A captivated audience of Naval Postgraduate School students, faculty and staff in Monterey, Calif., attended a lecture on autonomous systems, presented by George Bekey, professor emeritus at USC and the Distinguished Adjunct Professor of Engineering at California Polytechnic University, San Luis Obispo.
Bekey, who has an extensive background in robotics, spoke about the kinds of technologies emerging in the field of autonomous systems. He has written several books on the topic and is also an expert in electrical and biomedical engineering.
Autonomous systems, those that perform all or some of their activities without human command, are gaining traction in both the military and civilian sectors, a trend that Bekey noted was likely to continue.
“I’ve been in robotics since the 1980s,” Bekey said. “I’ve seen the field change over time from when a robot was only an arm that lifted an automobile engine and dropped it onto a chassis on an assembly line. Now, robots are everywhere.”
While human-like robots, called humanoids, are still years away from gaining momentum in the United States, there is one particular robot that is owned by five million people worldwide and is commonly found in homes in the United States.
The iRobot Roomba Vacuum Cleaner operates wirelessly and uses sensors to navigate around obstacles. The small round robot avoids drop-offs such as stairs and weighs only 8 pounds. Bekey explained that as the technology becomes more readily available, the kinds of tasks that robots will do and the demand for their services are likely to grow.
“When something is sold in the millions, then it’s no longer a luxury, it’s a commodity,” Bekey said. “And I think that’s an example of a way in which robots will increasingly be present in our lives.”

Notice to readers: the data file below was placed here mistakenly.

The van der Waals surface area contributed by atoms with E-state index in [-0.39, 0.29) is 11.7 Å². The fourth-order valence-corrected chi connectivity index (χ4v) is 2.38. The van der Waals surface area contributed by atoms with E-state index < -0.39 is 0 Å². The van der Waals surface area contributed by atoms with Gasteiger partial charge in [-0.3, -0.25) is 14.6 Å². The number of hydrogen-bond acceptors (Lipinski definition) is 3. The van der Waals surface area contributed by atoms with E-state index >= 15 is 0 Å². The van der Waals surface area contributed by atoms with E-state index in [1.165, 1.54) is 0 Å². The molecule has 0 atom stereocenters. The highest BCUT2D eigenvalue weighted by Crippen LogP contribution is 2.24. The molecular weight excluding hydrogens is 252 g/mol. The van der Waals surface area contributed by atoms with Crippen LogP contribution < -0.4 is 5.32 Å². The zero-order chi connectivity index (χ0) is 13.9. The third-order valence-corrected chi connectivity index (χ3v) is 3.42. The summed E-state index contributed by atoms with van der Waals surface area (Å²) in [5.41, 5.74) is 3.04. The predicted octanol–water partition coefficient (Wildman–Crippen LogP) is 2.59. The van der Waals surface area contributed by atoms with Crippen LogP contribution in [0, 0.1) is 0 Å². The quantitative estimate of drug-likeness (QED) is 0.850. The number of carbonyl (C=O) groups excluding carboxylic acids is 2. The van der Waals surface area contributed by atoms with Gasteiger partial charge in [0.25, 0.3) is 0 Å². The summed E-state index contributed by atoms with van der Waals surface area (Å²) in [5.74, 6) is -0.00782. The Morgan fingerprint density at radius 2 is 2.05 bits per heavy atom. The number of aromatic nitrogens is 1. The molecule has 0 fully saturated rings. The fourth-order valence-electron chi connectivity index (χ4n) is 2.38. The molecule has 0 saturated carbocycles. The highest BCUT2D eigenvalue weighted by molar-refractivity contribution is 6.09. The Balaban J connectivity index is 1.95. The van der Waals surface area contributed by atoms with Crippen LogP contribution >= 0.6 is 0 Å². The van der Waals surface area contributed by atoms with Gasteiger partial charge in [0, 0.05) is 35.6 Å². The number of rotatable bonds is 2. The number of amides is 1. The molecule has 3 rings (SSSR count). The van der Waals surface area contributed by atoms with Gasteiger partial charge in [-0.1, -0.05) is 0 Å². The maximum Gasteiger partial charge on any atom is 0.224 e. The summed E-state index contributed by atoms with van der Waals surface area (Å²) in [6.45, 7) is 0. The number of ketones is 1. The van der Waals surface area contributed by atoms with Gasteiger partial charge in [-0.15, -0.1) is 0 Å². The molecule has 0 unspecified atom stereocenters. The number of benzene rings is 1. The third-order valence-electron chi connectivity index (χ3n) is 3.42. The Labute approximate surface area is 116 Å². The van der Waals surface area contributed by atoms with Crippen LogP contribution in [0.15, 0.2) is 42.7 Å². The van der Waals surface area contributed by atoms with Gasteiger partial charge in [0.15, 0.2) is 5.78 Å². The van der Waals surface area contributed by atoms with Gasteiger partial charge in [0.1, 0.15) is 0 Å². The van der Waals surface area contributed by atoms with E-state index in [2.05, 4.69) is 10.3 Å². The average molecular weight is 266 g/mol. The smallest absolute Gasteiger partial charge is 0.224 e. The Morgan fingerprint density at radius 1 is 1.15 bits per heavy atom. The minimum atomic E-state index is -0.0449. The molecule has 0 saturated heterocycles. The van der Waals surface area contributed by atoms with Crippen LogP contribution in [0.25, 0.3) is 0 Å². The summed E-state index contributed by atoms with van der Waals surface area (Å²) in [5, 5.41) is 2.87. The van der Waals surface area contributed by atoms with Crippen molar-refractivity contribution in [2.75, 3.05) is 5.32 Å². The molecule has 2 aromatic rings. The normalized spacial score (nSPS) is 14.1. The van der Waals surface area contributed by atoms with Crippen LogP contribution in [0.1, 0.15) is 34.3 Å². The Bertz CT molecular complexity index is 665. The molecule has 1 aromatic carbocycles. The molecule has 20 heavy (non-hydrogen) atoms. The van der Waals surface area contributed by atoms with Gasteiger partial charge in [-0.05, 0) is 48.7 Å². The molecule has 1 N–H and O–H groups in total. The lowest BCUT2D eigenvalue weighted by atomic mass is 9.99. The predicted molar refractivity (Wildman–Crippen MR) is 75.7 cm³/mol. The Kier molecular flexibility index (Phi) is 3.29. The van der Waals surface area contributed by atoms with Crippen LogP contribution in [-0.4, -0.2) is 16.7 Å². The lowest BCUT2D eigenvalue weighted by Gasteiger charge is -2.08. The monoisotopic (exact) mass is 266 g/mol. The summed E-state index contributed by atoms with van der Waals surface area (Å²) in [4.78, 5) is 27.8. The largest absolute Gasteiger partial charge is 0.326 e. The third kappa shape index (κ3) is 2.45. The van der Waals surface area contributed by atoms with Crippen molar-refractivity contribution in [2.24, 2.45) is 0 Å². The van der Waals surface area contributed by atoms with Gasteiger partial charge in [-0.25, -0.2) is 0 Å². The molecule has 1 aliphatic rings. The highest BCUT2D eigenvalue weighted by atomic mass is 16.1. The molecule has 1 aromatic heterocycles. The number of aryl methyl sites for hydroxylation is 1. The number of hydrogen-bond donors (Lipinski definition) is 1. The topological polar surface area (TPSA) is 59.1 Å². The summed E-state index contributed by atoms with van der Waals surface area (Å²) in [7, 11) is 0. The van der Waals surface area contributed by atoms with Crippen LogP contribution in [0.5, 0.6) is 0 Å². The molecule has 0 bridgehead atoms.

Many harvesters in Europe are picking up on the growing trend in robotics and are relying on autonomous systems to offset the growing cost of labor in the fields. Shape-adapting technology even allows designers to create harvesting robots with the ability to grasp a single piece of fruit off a tree.
While autonomous systems are gaining popularity in the civilian world, they already have proven their worth tenfold in the civilian sector. The iRobot Packbot is one such system, time and again proving itself by saving the warfighter from improvised explosive devices. Used by troops in battle, the Packbot is a small robot, weighing between 38 to 54 pounds, which can be operated remotely to explore suspicious objects.
The United States has taken the lead in military robotics capabilities and has invested in funding unmanned systems that can perform dangerous tasks that threaten the lives of the warfighters. Unmanned systems are a fitting alternative to having soldiers perform tasks that are dull, dirty or dangerous, Bekey explained.
“From a military point of view, we use robotics because they provide us with the ability to expand the range of an individual soldier,” he said. “The warfighters’ effectiveness is multiplied because you can control more than one robot, penetrate enemy territory further and have fewer casualties on our side.”
As these capabilities gain momentum, the question of ethics has become a hot topic of conversation. Robot ethics is a rapidly growing field, exploring issues such as proportional response, legal responsibility for a robot’s actions and the pros and cons of using machines to perform tasks without the influence of human emotion.
One of the most controversial issues raised in robot ethics surrounds the systems capable of utilizing lethal force without a human operator dictating the command.
South Korea currently has a sentry robot positioned in the demilitarized zone that separates the country from North Korea. Using heat, voice and motion-detecting capabilities, the robot is equipped with a 5mm machine gun and the power to shoot intruders on the spot, following an audio warning. While the firing capabilities can be remotely operated by a command post to which the video and audio feeds stream, the robot also has the authority to fire without a human controller.
This capability, while rarely utilized anywhere in the world, is one that the United States has been most reluctant to adopt. The ethical issue is a key factor, Bekey noted, but one that may change over time as adversaries begin to take advantage of the technology and use it against us.
“All U.S. robotic weapons today are fired by human controllers. But every roboticist that I know, in and out of the military, is of the same view. … It’s not a question of whether robots will have the ability to select their targets and fire their weapons. It’s a question of when.”
The Graduate School of Engineering and Applied Sciences regularly hosts experts from across disciplines as part of the Distinguished Lecture Series.